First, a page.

Tomato crumble makes tempting side dish

September 09, 2007|By Betty Rosbottom | Betty Rosbottom,Tribune Media Services

Twice in the past month, I've come across recipes for a "tomato crumble." A friend sent me one, and I discovered the other in a French cookbook. In both versions, diced tomatoes were seasoned with fresh herbs, covered with a combination of parmesan cheese and bits of butter, then baked. I found the idea of a tomato crumble so enticing that my mouth watered at the thought.

I halved and seeded the juicy red orbs, then cut them into chunks and spread them in a baking dish. Next they were drizzled with olive oil and tossed with chopped basil and rosemary. A topping of fresh bread crumbs, Parmigiano-Reggiano, pine nuts and butter completed the dish.

The main course for our soiree included grilled lamb chops sprinkled with bits of blue cheese, an arugula salad and the colorful tomato crumble, which I baked several hours ahead, then reheated at serving time. Although the tomatoes made a fine garnish for lamb, they would have been just as tempting alongside roasted chicken, grilled steaks or even sauteed halibut or cod.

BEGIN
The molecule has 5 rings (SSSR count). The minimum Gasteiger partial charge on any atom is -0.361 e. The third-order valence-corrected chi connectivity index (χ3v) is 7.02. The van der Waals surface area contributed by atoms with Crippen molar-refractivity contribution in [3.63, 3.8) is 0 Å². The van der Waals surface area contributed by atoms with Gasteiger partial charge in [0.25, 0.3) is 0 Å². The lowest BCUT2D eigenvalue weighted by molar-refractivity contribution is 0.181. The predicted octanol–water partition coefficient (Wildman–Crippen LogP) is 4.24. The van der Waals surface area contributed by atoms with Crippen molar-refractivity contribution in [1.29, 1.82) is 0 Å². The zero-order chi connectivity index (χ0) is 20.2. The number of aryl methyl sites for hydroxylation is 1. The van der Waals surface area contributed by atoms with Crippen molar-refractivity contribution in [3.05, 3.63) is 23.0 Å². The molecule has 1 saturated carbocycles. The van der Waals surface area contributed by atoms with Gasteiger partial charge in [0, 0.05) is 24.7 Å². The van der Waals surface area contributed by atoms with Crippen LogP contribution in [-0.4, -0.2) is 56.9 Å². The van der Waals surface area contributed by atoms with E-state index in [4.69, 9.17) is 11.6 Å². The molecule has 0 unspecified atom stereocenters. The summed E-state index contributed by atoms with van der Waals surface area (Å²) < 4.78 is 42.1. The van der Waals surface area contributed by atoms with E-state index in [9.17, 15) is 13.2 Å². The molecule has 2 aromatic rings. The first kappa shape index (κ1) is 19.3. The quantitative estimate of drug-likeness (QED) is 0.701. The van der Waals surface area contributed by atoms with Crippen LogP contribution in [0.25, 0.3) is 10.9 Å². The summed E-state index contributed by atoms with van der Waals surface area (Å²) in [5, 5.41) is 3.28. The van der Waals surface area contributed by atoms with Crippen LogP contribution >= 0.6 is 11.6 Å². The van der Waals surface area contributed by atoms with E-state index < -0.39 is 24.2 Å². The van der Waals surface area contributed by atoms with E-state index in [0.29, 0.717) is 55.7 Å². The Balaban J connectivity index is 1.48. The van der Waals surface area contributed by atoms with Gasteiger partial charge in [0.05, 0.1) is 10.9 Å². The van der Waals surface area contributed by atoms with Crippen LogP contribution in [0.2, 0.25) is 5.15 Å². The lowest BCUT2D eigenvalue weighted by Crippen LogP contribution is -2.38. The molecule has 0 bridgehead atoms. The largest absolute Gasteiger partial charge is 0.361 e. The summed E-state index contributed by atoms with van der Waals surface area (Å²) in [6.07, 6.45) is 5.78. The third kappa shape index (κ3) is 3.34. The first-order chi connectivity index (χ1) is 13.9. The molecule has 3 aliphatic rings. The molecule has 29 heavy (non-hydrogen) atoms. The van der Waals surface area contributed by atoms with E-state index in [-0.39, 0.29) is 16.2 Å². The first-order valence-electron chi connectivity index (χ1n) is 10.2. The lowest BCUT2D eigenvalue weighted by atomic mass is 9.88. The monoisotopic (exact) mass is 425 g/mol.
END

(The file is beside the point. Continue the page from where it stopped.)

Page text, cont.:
Betty Rosbottom writes for Tribune Media Services.

TOMATO CRUMBLE

Serves 4 to 6

olive oil

2 1/2 to 3 pounds tomatoes

3 tablespoons chopped fresh basil, plus sprigs for garnish

1 tablespoon chopped fresh rosemary, plus sprigs for garnish

1 teaspoon salt

freshly ground black pepper

3/4 cup fresh bread crumbs, made from day-old peasant white bread, including the crust

3/4 cup grated parmesan cheese, preferably Parmigiano-Reggiano

1/2 cup pine nuts

6 tablespoons unsalted butter, cut into small dice

Arrange a rack at center position and preheat oven to 375 degrees. Oil a shallow 2-quart baking dish and set aside.

Stem tomatoes, then halve horizontally. Squeeze halves lightly to extract juice, then scoop out seeds.

Cut into 1-inch chunks and drain chunks in a colander for 20 minutes. (The amount of liquid that drains from the tomatoes will vary depending on the variety of tomato you use.)

Spread the tomato chunks in the baking dish.

Add the basil, rosemary, salt and several grinds of black pepper, and toss.

Mix together the bread crumbs, parmesan cheese and pine nuts in a large bowl. Add the butter and mix well with your hands until mixture is crumbly. Spread the mixture on top of the tomatoes.

Bake the tomato crumble until the topping is crisp and slightly browned and juices are bubbling, 30 to 35 minutes. Remove from the oven. Do not worry if there is liquid in the pan; you can spoon it out or leave as is. (The crumble can be prepared 3 hours ahead. Cool and leave at room temperature. Reheat in a preheated 350-degree oven until warm, about 15 minutes or longer.)

Garnish the center of the crumble with fresh basil and rosemary sprigs.

Per serving (based on 6 servings): 305 calories, 9 grams protein, 23 grams fat, 10 grams saturated fat, 18 grams carbohydrate, 3 grams fiber, 39 milligrams cholesterol, 650 milligrams sodium.

Recipe analysis provided by registered dietitian Jodie Shield.

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